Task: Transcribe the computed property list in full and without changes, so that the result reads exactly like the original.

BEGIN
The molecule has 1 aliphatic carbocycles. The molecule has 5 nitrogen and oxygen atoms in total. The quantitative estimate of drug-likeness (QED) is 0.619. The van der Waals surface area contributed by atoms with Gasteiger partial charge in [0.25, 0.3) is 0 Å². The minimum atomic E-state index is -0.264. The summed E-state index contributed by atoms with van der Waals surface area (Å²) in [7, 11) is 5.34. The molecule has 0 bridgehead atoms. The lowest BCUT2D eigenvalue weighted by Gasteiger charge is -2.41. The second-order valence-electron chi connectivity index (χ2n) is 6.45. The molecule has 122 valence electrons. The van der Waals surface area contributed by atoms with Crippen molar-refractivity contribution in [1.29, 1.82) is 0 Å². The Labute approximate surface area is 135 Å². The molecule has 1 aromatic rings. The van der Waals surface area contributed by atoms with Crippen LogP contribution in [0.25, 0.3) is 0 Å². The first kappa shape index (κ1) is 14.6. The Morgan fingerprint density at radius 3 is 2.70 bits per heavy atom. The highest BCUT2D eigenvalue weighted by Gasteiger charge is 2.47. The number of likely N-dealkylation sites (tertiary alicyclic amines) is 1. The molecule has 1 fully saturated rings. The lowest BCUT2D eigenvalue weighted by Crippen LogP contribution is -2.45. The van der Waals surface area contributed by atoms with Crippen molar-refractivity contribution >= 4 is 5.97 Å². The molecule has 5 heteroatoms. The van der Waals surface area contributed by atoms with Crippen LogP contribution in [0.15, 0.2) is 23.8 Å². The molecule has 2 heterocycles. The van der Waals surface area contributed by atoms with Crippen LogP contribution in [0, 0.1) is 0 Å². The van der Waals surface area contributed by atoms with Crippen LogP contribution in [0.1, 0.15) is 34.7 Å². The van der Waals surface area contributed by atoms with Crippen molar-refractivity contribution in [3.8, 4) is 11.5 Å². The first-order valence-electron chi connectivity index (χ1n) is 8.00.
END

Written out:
The molecule has 1 aliphatic carbocycles. The molecule has 5 nitrogen and oxygen atoms in total. The quantitative estimate of drug-likeness (QED) is 0.619. The van der Waals surface area contributed by atoms with Gasteiger partial charge in [0.25, 0.3) is 0 Å². The minimum atomic E-state index is -0.264. The summed E-state index contributed by atoms with van der Waals surface area (Å²) in [7, 11) is 5.34. The molecule has 0 bridgehead atoms. The lowest BCUT2D eigenvalue weighted by Gasteiger charge is -2.41. The second-order valence-electron chi connectivity index (χ2n) is 6.45. The molecule has 122 valence electrons. The van der Waals surface area contributed by atoms with Crippen molar-refractivity contribution in [1.29, 1.82) is 0 Å². The Labute approximate surface area is 135 Å². The molecule has 1 aromatic rings. The van der Waals surface area contributed by atoms with Crippen LogP contribution in [0.25, 0.3) is 0 Å². The first kappa shape index (κ1) is 14.6. The Morgan fingerprint density at radius 3 is 2.70 bits per heavy atom. The highest BCUT2D eigenvalue weighted by Gasteiger charge is 2.47. The number of likely N-dealkylation sites (tertiary alicyclic amines) is 1. The molecule has 1 fully saturated rings. The lowest BCUT2D eigenvalue weighted by Crippen LogP contribution is -2.45. The van der Waals surface area contributed by atoms with Crippen molar-refractivity contribution >= 4 is 5.97 Å². The molecule has 5 heteroatoms. The van der Waals surface area contributed by atoms with Crippen LogP contribution in [0.15, 0.2) is 23.8 Å². The molecule has 2 heterocycles. The van der Waals surface area contributed by atoms with Crippen LogP contribution in [0, 0.1) is 0 Å². The van der Waals surface area contributed by atoms with Crippen LogP contribution in [0.1, 0.15) is 34.7 Å². The van der Waals surface area contributed by atoms with Crippen molar-refractivity contribution in [3.8, 4) is 11.5 Å². The first-order valence-electron chi connectivity index (χ1n) is 8.00.